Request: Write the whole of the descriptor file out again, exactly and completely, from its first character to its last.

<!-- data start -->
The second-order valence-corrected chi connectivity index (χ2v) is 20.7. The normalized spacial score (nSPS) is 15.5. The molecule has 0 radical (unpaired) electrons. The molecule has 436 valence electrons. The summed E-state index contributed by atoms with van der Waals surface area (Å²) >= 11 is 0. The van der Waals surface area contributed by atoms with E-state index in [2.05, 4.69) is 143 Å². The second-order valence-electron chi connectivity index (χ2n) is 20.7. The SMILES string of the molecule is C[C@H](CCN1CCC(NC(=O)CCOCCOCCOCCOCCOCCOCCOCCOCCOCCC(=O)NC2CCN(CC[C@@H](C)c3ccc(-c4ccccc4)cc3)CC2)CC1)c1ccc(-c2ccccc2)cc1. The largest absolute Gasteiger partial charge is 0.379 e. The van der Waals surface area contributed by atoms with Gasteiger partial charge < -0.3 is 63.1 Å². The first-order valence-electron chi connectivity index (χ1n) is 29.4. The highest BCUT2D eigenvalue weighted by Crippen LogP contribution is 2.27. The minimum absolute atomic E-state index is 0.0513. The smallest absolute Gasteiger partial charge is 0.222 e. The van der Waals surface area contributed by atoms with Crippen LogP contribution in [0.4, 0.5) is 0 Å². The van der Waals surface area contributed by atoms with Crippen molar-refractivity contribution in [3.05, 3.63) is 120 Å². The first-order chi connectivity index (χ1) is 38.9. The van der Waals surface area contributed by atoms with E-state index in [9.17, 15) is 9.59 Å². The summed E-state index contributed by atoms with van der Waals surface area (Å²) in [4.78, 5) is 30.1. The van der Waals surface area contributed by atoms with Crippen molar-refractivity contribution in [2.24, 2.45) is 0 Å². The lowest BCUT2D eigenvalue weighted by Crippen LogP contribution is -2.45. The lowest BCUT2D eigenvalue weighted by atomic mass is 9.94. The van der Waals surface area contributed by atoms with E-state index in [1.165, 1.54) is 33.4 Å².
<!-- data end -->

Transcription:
The second-order valence-corrected chi connectivity index (χ2v) is 20.7. The normalized spacial score (nSPS) is 15.5. The molecule has 0 radical (unpaired) electrons. The molecule has 436 valence electrons. The summed E-state index contributed by atoms with van der Waals surface area (Å²) >= 11 is 0. The van der Waals surface area contributed by atoms with E-state index in [2.05, 4.69) is 143 Å². The second-order valence-electron chi connectivity index (χ2n) is 20.7. The SMILES string of the molecule is C[C@H](CCN1CCC(NC(=O)CCOCCOCCOCCOCCOCCOCCOCCOCCOCCC(=O)NC2CCN(CC[C@@H](C)c3ccc(-c4ccccc4)cc3)CC2)CC1)c1ccc(-c2ccccc2)cc1. The largest absolute Gasteiger partial charge is 0.379 e. The van der Waals surface area contributed by atoms with Gasteiger partial charge < -0.3 is 63.1 Å². The first-order valence-electron chi connectivity index (χ1n) is 29.4. The highest BCUT2D eigenvalue weighted by Crippen LogP contribution is 2.27. The minimum absolute atomic E-state index is 0.0513. The smallest absolute Gasteiger partial charge is 0.222 e. The van der Waals surface area contributed by atoms with Crippen LogP contribution in [0.4, 0.5) is 0 Å². The van der Waals surface area contributed by atoms with Crippen molar-refractivity contribution in [3.05, 3.63) is 120 Å². The first-order chi connectivity index (χ1) is 38.9. The van der Waals surface area contributed by atoms with E-state index in [9.17, 15) is 9.59 Å². The summed E-state index contributed by atoms with van der Waals surface area (Å²) in [4.78, 5) is 30.1. The van der Waals surface area contributed by atoms with Crippen molar-refractivity contribution in [2.24, 2.45) is 0 Å². The lowest BCUT2D eigenvalue weighted by Crippen LogP contribution is -2.45. The lowest BCUT2D eigenvalue weighted by atomic mass is 9.94. The van der Waals surface area contributed by atoms with E-state index in [1.165, 1.54) is 33.4 Å².